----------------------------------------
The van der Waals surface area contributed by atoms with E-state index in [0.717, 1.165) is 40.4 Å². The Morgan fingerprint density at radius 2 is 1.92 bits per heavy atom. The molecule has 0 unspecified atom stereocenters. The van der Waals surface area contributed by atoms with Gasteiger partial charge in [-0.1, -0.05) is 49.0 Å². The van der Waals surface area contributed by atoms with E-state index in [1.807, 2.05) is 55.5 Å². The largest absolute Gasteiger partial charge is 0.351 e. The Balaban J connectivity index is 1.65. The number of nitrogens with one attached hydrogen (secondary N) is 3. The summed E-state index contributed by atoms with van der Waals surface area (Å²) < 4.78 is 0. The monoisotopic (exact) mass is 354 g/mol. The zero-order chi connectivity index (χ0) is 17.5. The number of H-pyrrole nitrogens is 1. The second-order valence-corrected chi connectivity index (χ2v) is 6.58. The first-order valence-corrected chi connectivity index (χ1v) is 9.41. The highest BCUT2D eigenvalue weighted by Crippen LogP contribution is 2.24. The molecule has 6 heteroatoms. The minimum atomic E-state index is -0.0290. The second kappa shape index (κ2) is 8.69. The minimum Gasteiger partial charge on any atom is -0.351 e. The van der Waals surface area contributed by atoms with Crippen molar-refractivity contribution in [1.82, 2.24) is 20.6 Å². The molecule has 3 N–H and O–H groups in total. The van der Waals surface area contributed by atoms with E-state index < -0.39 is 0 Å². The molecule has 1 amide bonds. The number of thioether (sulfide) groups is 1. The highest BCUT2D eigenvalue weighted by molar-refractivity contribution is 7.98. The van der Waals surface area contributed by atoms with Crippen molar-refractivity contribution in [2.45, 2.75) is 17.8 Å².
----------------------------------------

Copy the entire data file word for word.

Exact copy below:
The van der Waals surface area contributed by atoms with E-state index in [0.717, 1.165) is 40.4 Å². The Morgan fingerprint density at radius 2 is 1.92 bits per heavy atom. The molecule has 0 unspecified atom stereocenters. The van der Waals surface area contributed by atoms with Gasteiger partial charge in [-0.1, -0.05) is 49.0 Å². The van der Waals surface area contributed by atoms with E-state index in [1.807, 2.05) is 55.5 Å². The largest absolute Gasteiger partial charge is 0.351 e. The Balaban J connectivity index is 1.65. The number of nitrogens with one attached hydrogen (secondary N) is 3. The summed E-state index contributed by atoms with van der Waals surface area (Å²) < 4.78 is 0. The monoisotopic (exact) mass is 354 g/mol. The zero-order chi connectivity index (χ0) is 17.5. The number of H-pyrrole nitrogens is 1. The second-order valence-corrected chi connectivity index (χ2v) is 6.58. The first-order valence-corrected chi connectivity index (χ1v) is 9.41. The highest BCUT2D eigenvalue weighted by Crippen LogP contribution is 2.24. The molecule has 6 heteroatoms. The minimum atomic E-state index is -0.0290. The second kappa shape index (κ2) is 8.69. The minimum Gasteiger partial charge on any atom is -0.351 e. The van der Waals surface area contributed by atoms with Crippen molar-refractivity contribution in [1.82, 2.24) is 20.6 Å². The molecule has 3 N–H and O–H groups in total. The van der Waals surface area contributed by atoms with E-state index < -0.39 is 0 Å². The molecule has 1 amide bonds. The number of thioether (sulfide) groups is 1. The highest BCUT2D eigenvalue weighted by molar-refractivity contribution is 7.98. The van der Waals surface area contributed by atoms with Crippen molar-refractivity contribution in [2.45, 2.75) is 17.8 Å².